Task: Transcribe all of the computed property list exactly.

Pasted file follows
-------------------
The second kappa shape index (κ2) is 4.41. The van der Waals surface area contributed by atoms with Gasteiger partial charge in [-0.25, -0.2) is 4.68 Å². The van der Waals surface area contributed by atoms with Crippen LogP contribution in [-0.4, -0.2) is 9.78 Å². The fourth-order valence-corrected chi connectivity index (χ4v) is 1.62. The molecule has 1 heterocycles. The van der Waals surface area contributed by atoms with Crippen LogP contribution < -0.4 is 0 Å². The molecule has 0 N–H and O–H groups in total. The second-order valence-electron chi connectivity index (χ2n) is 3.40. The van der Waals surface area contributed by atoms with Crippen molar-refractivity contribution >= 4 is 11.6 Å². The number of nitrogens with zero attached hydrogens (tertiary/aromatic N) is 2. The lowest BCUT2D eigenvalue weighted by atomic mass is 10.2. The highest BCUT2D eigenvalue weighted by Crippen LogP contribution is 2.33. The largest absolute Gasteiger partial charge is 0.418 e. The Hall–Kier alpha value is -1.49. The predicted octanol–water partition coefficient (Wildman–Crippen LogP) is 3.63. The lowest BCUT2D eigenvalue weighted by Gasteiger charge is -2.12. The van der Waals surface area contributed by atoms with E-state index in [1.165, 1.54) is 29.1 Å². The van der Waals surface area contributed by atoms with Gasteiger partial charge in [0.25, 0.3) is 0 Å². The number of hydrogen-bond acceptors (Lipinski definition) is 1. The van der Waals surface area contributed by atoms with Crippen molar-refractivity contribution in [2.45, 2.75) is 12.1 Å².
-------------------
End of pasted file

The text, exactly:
The second kappa shape index (κ2) is 4.41. The van der Waals surface area contributed by atoms with Gasteiger partial charge in [-0.25, -0.2) is 4.68 Å². The van der Waals surface area contributed by atoms with Crippen LogP contribution in [-0.4, -0.2) is 9.78 Å². The fourth-order valence-corrected chi connectivity index (χ4v) is 1.62. The molecule has 1 heterocycles. The van der Waals surface area contributed by atoms with Crippen LogP contribution < -0.4 is 0 Å². The molecule has 0 N–H and O–H groups in total. The second-order valence-electron chi connectivity index (χ2n) is 3.40. The van der Waals surface area contributed by atoms with Crippen molar-refractivity contribution >= 4 is 11.6 Å². The number of nitrogens with zero attached hydrogens (tertiary/aromatic N) is 2. The lowest BCUT2D eigenvalue weighted by atomic mass is 10.2. The highest BCUT2D eigenvalue weighted by Crippen LogP contribution is 2.33. The largest absolute Gasteiger partial charge is 0.418 e. The Hall–Kier alpha value is -1.49. The predicted octanol–water partition coefficient (Wildman–Crippen LogP) is 3.63. The lowest BCUT2D eigenvalue weighted by Gasteiger charge is -2.12. The van der Waals surface area contributed by atoms with E-state index in [1.165, 1.54) is 29.1 Å². The van der Waals surface area contributed by atoms with Gasteiger partial charge in [0.25, 0.3) is 0 Å². The number of hydrogen-bond acceptors (Lipinski definition) is 1. The van der Waals surface area contributed by atoms with Crippen molar-refractivity contribution in [2.45, 2.75) is 12.1 Å².